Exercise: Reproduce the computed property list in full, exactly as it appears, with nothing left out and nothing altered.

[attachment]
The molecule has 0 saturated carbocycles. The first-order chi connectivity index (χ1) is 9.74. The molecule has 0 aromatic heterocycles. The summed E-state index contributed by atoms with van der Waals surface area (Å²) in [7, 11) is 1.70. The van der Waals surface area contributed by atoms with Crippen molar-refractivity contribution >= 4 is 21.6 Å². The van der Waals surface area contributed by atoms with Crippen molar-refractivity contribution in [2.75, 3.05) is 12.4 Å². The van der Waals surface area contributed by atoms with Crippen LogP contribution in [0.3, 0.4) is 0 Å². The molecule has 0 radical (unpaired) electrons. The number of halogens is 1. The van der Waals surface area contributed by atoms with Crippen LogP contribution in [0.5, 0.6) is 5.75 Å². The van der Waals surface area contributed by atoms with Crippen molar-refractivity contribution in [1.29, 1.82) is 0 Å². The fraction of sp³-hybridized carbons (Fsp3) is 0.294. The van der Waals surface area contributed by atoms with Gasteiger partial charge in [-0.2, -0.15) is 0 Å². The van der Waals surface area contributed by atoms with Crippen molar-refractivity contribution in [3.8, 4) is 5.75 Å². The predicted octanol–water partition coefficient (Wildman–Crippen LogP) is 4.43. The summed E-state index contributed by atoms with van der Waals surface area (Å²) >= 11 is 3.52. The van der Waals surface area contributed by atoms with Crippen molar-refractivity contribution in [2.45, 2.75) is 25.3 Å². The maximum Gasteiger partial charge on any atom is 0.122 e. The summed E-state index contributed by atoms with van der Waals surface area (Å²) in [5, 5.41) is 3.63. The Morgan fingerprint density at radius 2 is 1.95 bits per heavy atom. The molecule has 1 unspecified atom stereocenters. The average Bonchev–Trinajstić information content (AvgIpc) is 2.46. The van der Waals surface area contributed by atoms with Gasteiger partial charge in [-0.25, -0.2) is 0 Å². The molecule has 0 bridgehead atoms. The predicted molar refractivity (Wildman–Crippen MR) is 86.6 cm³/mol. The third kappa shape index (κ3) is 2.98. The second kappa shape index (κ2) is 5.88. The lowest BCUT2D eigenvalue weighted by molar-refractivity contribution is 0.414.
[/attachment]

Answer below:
The molecule has 0 saturated carbocycles. The first-order chi connectivity index (χ1) is 9.74. The molecule has 0 aromatic heterocycles. The summed E-state index contributed by atoms with van der Waals surface area (Å²) in [7, 11) is 1.70. The van der Waals surface area contributed by atoms with Crippen molar-refractivity contribution >= 4 is 21.6 Å². The van der Waals surface area contributed by atoms with Crippen molar-refractivity contribution in [2.75, 3.05) is 12.4 Å². The van der Waals surface area contributed by atoms with Crippen LogP contribution in [0.3, 0.4) is 0 Å². The molecule has 0 radical (unpaired) electrons. The number of halogens is 1. The van der Waals surface area contributed by atoms with Crippen LogP contribution in [0.5, 0.6) is 5.75 Å². The van der Waals surface area contributed by atoms with Crippen molar-refractivity contribution in [1.29, 1.82) is 0 Å². The fraction of sp³-hybridized carbons (Fsp3) is 0.294. The van der Waals surface area contributed by atoms with Gasteiger partial charge in [-0.2, -0.15) is 0 Å². The van der Waals surface area contributed by atoms with Crippen molar-refractivity contribution in [3.8, 4) is 5.75 Å². The predicted octanol–water partition coefficient (Wildman–Crippen LogP) is 4.43. The summed E-state index contributed by atoms with van der Waals surface area (Å²) >= 11 is 3.52. The van der Waals surface area contributed by atoms with Crippen molar-refractivity contribution in [2.45, 2.75) is 25.3 Å². The maximum Gasteiger partial charge on any atom is 0.122 e. The summed E-state index contributed by atoms with van der Waals surface area (Å²) in [5, 5.41) is 3.63. The Morgan fingerprint density at radius 2 is 1.95 bits per heavy atom. The molecule has 1 unspecified atom stereocenters. The average Bonchev–Trinajstić information content (AvgIpc) is 2.46. The van der Waals surface area contributed by atoms with Gasteiger partial charge in [-0.25, -0.2) is 0 Å². The molecule has 0 bridgehead atoms. The predicted molar refractivity (Wildman–Crippen MR) is 86.6 cm³/mol. The third kappa shape index (κ3) is 2.98. The second kappa shape index (κ2) is 5.88. The lowest BCUT2D eigenvalue weighted by molar-refractivity contribution is 0.414.